Not DKG

01.10.13

What Book Actually Inspired Spielberg's 'Lincoln'?

Timothy Noah tracks down the real book that inspired Tony Kushner's screenplay for "Lincoln." (This is also an opportune time, I suppose, to bring back Allen Guelzo's epic review of the movie.)

A good case can be made that Kushner's screenplay shouldn't be eligible for the "Best Adapted" category because it wasn't really "adapted" from anything. Kushner has made clear in interviews that he did quite a bit of independent research in preparing his script--enough so that the logical category to nominate it for would be "Best Original Screenplay." Goodwin probably helped him do the research; apparently she was involved in the project after the rights were purchased. So perhaps the screenplay credit should be "based in part on help from Doris Kearns Goodwin."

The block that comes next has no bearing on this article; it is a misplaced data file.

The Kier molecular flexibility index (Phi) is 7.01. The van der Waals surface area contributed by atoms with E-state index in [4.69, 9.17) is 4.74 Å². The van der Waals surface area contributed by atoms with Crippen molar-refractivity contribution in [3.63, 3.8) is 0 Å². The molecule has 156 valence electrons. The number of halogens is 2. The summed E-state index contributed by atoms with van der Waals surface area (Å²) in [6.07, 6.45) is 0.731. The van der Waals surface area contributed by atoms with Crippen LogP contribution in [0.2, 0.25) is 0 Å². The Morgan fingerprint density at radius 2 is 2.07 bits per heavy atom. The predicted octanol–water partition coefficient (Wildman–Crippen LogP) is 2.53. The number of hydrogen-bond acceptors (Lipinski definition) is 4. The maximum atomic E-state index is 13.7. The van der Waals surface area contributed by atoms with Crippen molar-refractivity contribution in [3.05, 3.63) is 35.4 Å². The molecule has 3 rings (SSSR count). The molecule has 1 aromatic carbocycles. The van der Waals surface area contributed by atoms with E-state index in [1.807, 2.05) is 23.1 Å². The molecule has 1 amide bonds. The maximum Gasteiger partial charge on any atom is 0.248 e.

But that begs the question of what, if not Team of Rivals, is Lincoln's principal source. The answer is almost certainly Michael Vorenberg's Final Freedom: The Civil War, The Abolition of Slavery, and the Thirteenth Amendment, first published by Cambridge University Press in 2001. Vorenberg's book (which I made my TNR "best book of 2012" pick) is widely recognized as the definitive history of the political machinations involved in passing the 13th Amendment, a subject that received scant attention prior to publication of Vorenberg's book because most historians have tended to focus instead on the Emancipation Proclamation. Lincoln is known, after all, as the Great Emancipator, not the Great Manipulator of Congress Into Codifying the Executive-Branch Freeing of Slaves, Which Only Ever Applied To Confederate States, In A Constitutional Amendment That, After Lincoln's Death, Still Required Passage In State Legislatures. Vorenberg (who, incidentally, is an associate professor of history at Brown) writes in his introduction: